KINGMAN - For nearly 70 years, at least one person with the last name of Osterman has served on the Kingman Fire Department.
That will change Dec. 30 when Fire Chief Chuck Osterman steps down after a 38-year career.
Actually, there were Ostermans fighting fires in Kingman as far back as the early 1920s, when the chief's great uncles Albin and Albert volunteered shortly after Kingman established its first organized department.
"My family has been in the fire department since just after it was formed," said Osterman in an interview.
Osterman volunteered for the department in 1976. Three years earlier, on July 5, 1973, he was in high school when a propane tanker exploded and killed 11 firefighters.
The tragedy stood as the worst loss of firefighters in state history until 19 were killed in last summer's Yarnell Hill Fire.
After nine months as a volunteer, Osterman was hired full time in September of 1976.
He would witness a lot of change over the next 38 years.
"The organization changed as we grew," he said. "The public wanted us to provide paramedicine in the early '80s, and be able to respond to incidents involving hazardous materials. We did extensive training."
As the community grew, so did the department. Volunteers were the backbone for decades. They went to a limited number of paid personnel in the 1960s.
The first full-time paid chief was hired after the Doxol tragedy and there were more volunteer firefighters in the department than career firefighters when Osterman was named chief in 1993.
But the end of the volunteers, at least to a large degree, was coming. Osterman said when he started in 1976, the department averaged about 400 calls a year. By 1993, the average skyrocketed to 2,500 calls a year.
"We had a highly dedicated group of volunteers and a lot of them made the fire service a career, but we couldn't ask them to commit so much time as a volunteer."
Whether volunteer or paid, everybody had to attend a fire academy, which requires hundreds of hours to complete, Osterman said. Candidates then had to attend basic EMT classes at Mohave Community College, and they would then be "volunteers."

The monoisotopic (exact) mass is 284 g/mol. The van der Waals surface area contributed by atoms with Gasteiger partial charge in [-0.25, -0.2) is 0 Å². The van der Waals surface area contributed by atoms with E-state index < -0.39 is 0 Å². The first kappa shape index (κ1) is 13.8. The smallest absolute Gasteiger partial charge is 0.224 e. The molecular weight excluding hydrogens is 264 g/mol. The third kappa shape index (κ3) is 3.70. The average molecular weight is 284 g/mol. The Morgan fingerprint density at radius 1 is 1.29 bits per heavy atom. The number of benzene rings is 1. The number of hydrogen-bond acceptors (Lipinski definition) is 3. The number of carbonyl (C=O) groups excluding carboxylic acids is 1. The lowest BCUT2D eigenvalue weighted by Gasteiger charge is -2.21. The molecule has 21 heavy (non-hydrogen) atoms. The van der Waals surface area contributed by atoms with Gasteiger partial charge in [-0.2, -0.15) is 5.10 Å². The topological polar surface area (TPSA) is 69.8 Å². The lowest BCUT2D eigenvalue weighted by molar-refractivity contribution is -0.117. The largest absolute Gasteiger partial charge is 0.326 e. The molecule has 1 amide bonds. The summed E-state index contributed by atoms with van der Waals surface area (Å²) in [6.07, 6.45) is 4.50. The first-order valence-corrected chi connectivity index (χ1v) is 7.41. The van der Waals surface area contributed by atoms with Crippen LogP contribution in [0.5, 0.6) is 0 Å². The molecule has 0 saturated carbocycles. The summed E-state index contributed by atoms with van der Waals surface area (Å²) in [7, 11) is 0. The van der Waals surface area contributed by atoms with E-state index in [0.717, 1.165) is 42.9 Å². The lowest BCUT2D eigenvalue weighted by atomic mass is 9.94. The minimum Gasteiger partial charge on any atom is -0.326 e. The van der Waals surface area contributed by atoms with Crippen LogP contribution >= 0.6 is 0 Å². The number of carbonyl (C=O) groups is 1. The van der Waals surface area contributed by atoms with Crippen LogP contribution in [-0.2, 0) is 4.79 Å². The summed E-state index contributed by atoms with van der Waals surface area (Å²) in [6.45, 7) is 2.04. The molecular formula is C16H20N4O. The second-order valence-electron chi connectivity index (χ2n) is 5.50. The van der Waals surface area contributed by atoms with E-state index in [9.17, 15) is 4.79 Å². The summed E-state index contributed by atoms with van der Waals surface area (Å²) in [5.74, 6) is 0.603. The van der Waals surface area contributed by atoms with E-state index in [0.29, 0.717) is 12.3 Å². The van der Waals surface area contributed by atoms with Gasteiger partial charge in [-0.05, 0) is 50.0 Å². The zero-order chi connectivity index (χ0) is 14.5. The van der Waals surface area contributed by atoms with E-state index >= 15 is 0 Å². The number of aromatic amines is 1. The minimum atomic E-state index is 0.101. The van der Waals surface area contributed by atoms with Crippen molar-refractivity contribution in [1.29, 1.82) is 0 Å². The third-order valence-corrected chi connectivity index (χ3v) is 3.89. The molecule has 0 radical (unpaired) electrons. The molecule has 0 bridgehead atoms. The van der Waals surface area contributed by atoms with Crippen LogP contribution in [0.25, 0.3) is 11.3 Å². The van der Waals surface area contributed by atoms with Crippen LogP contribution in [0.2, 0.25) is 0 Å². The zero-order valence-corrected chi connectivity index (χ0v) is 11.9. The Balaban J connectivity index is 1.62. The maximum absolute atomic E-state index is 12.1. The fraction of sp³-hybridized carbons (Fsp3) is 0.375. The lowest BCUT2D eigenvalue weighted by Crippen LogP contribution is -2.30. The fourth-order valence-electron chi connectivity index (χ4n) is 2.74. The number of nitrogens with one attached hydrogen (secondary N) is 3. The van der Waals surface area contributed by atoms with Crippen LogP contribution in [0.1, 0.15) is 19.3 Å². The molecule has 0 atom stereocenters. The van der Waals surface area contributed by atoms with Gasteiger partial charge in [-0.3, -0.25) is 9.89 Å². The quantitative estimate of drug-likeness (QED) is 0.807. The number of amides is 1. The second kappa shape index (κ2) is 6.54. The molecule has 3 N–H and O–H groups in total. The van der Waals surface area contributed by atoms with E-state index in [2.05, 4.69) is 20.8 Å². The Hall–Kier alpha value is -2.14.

Osterman said he would ask them to respond to about 900 calls a year. Once they agree, they can expect to undergo monthly drills and training to keep up their skills.
"These guys had (other) jobs," said Osterman. "How can you ask a volunteer for that type of time commitment?"
While the vast majority of firefighters were volunteers when Osterman began - both his father, John, and his late brother Sparky, dedicated four full decades to the department - only about 10 volunteer firefighters remain, along with several more who perform administrative functions. Another brother, Carl Osterman, also served as a volunteer.
In 2013, the Kingman Fire Department responded to more than 5,600 calls for service.
There are 43 fulltime firefighters manning four stations 24/7 this year.
Tools at hand
Osterman, like all fire chiefs, puts a premium on safety. The tragic Doxol explosion remains on his mind. He knew every one of the men who perished that day. He went to school with their children. They were part of Kingman's fabric and the city was devastated by the loss of life.